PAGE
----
- Family health and children’s education may improve as a result of migration.
- Migration and transnational parenting can put a strain on families. Migration can have positive effects on the family and household, but the change in parenting and separation can be difficult, even with increased access to telecommunications and the Internet. Research is mixed on the effects of migration on children.
- When high‐skilled migrants leave, the results can be negative for the communities of origin, referred to as “brain drain.”
- Many women employed in low paid sectors may not be in a position to save money to invest in their return. They may not even have an adequate pension, leaving them with no choice but to migrate again in old age.
- High‐skilled migrant women are often underemployed and work in positions below their qualifications.
- Female migrants may be forced into prostitution or to sell sexual favors to survive or provide for their families.
- Migrant women, especially irregular migrants, may be more vulnerable to violence.
- Domestic work is generally not covered by employment laws.
- The Indian case presents a more complex picture. Women workers have been around half of the recorded migrants, yet remittances display a more volatile pattern. This relates to the specific nature of the origin of remittances, which is in turn determined by the destination of migrants as well as by gender.
- In 2013, 52% of the stock of Indian migrants abroad were in just two countries in the Middle East: Saudi Arabia and the United Arab Emirates. Just under a quarter were in the United States.
- This excludes the Indians living in the US on temporary visas like H1B visas, who are more likely to send remittances than permanent migrants; indeed, remittances from the US have accounted for around half of the total remittances over the past decade.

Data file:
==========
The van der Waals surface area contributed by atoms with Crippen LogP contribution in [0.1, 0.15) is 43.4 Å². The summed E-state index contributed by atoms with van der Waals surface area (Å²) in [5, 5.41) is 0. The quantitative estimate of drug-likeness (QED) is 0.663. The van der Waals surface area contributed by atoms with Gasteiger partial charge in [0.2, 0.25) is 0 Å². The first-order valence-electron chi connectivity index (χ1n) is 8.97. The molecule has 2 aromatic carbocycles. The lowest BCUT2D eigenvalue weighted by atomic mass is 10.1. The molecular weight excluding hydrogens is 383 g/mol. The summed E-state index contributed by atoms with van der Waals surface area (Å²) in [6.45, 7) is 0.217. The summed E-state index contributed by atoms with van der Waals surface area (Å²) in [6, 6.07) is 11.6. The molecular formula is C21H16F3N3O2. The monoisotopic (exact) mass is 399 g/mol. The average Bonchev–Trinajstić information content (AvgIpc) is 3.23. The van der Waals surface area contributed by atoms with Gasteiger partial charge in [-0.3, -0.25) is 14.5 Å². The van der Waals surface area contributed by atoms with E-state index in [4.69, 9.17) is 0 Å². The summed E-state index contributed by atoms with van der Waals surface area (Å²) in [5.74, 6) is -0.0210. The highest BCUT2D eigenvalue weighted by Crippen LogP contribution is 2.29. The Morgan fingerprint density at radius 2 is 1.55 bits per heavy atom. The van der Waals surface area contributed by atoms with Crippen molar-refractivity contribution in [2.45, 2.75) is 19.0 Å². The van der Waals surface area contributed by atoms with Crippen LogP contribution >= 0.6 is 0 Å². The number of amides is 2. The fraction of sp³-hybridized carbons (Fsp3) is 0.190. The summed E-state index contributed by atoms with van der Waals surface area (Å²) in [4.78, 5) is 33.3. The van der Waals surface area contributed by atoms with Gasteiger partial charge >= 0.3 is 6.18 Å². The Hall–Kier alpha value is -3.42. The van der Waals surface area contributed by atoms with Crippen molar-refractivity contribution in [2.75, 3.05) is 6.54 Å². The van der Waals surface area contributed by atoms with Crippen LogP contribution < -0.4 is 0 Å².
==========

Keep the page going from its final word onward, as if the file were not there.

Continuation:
- But such remittance flows emanating from temporary but high-skilled workers tend to be larger than the smaller amounts sent by women workers in less skilled care activities in the Middle East.
- Therefore, while the women migrants mostly continue to send remittances in periods of down-swing, male professional workers on short-term visas are more directly affected by adverse economic conditions.
- So in this matter (and in so much else in the matter of employment patterns), the Indian experience tends to be somewhat of an outlier with regard to the relationship between gendered migration and remittances.
- There is a need to ensure migrant women are granted full human rights and can access services and resources for basic rights.
- Provide access to financial institutions and better channels for sending and receiving remittances.
- The rights of migrant women should be legally protected and they should have access to legal services and remedies and also for health services.
- There is a need to promote nondiscrimination in access to labor markets and job sectors, thereby increasing access and opportunities for women
- The 2030 Agenda for Sustainable Development recognizes for the first time the contribution of migration to sustainable development. Now, the Governments across the globe should create bilateral, multilateral, and regional dialogue and agreements that include provisions for sharing information and best practices to ensure migrant rights, support, and protection.
The International Organization for Migration (IOM)
- Established in 1951, IOM is the leading inter-governmental organization in the field of migration.
- IOM works to help ensure the orderly and humane management of migration for the benefit of all, to promote international cooperation on migration issues, to assist in the search for practical solutions to migration problems and to provide humanitarian assistance to migrants in need, including refugees and internally displaced people.
- UN member states adopted a set of commitments, known as the New York Declaration for Refugees and Migrants, recognizing the need for a comprehensive approach to migration.
- The New York Declaration acknowledges the positive contribution of migrants to sustainable and inclusive development, and commits to protecting the safety, dignity and human rights and fundamental freedoms of all migrants, regardless of their migratory status.